Jaguar Land Rover Now Targeting $3.3 Billion in Cuts
Jaguar Land Rover has increased its savings target for the year to $3.3 billion (£2.5 billion) following a $540 million (£413 million) pre-tax loss for the quarter ending in June. Losses are hardly uncommon within an industry shaken by the pandemic, but JLR went into this year already confronting an uphill battle.
In 2019, the company was deep in the midst of a restructuring plan aiming at $2.5 billion in life-sustaining savings. Unfortunately, the move required the elimination of thousands of positions as it tried to imagine the effects of Brexit and contend with falling sales in its largest markets. That includes China, which the firm assumed would offer continued growth in the months leading up to coronavirus’ big debut and increasing political tensions between the Communist Party of China and United Kingdom.
Having selected former Renault boss Thierry Bollore as its next CEO, the brand’s current leadership is basically hoping China rebounds.
Current JLR boss Ralf Speth even said that he was confident the market was in recovery. While European sales continued looking unhealthy, Chinese volumes actually pitched up to 23,726 units in the second quarter, less than 1,000 deliveries shy of the same period in 2019. However, the overall situation seems to have worsened through the summer.
In July, Chinese state-run media reported that British firms like Jaguar Land Rover could face severe consequences following the UK’s ban on Huawei’s entry into the nation’s 5G telecom network over national security concerns. “If the UK upholds such a hostile attitude towards China, Beijing may have no other choice but to strike at British companies like HSBC and JLR,” a China Global Times article stated in July.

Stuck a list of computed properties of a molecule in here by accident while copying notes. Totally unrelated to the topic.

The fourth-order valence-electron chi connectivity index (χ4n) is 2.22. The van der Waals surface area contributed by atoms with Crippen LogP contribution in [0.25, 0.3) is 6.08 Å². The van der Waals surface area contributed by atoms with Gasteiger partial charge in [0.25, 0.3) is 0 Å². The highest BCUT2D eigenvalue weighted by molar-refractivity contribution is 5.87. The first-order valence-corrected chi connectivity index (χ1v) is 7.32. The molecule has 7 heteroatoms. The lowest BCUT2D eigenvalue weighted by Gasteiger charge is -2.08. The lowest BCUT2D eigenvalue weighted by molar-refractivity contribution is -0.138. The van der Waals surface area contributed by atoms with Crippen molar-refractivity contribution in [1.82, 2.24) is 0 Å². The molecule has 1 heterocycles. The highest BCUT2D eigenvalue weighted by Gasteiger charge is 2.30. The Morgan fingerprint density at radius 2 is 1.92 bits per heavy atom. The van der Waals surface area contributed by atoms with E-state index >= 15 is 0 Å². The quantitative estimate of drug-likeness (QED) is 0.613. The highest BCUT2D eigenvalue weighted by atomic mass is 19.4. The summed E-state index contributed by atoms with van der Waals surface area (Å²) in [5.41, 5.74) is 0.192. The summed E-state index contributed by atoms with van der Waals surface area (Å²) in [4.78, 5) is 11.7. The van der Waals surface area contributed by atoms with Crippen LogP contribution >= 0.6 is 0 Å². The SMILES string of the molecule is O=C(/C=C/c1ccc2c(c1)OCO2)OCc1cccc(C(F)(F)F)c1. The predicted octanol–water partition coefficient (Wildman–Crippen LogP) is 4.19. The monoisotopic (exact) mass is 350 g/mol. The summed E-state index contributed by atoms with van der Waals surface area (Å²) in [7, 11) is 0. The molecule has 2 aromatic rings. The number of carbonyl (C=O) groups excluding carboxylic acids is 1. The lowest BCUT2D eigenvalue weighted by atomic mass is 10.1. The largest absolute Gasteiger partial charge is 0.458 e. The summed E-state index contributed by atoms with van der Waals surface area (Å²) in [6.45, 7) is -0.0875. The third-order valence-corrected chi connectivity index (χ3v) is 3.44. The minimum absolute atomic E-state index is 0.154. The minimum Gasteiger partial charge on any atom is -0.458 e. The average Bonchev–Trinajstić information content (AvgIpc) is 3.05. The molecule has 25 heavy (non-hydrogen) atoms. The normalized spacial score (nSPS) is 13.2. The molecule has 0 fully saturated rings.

Meanwhile, stringent emissions regulations coming out of the European Union (and China) have hurt a brand that relies heavily on SUVs to remain profitable. You’d think parent company Tata Motors would be furious, but it doesn’t have much room to be critical about profitability after announcing a consolidated net loss of $1.13 billion (84.39 billion rupees) for the quarter ending June 30th — that’s against a loss of 36.98 billion rupees just a year prior.
“The COVID-19 pandemic has deeply impacted the auto industry in Q1FY21. We see some disruption due to the intermittent shutdowns and supply chain bottlenecks,” CEO Guenter Butschek said in the release.
Moody’s Investors Service downgraded Tata’s credit rating last month and has a negative outlook on both firms. Still, the automakers remain optimistic about the future, claiming they’re in a strong position and have spread out their debt to a point where repayment won’t be an issue. Of course, if something does come up, Tata Motors has said it is already in discussions with the UK government about financial assistance for JLR.
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The Chinese Communist Party giveth, The Chinese Communist Party taketh away.
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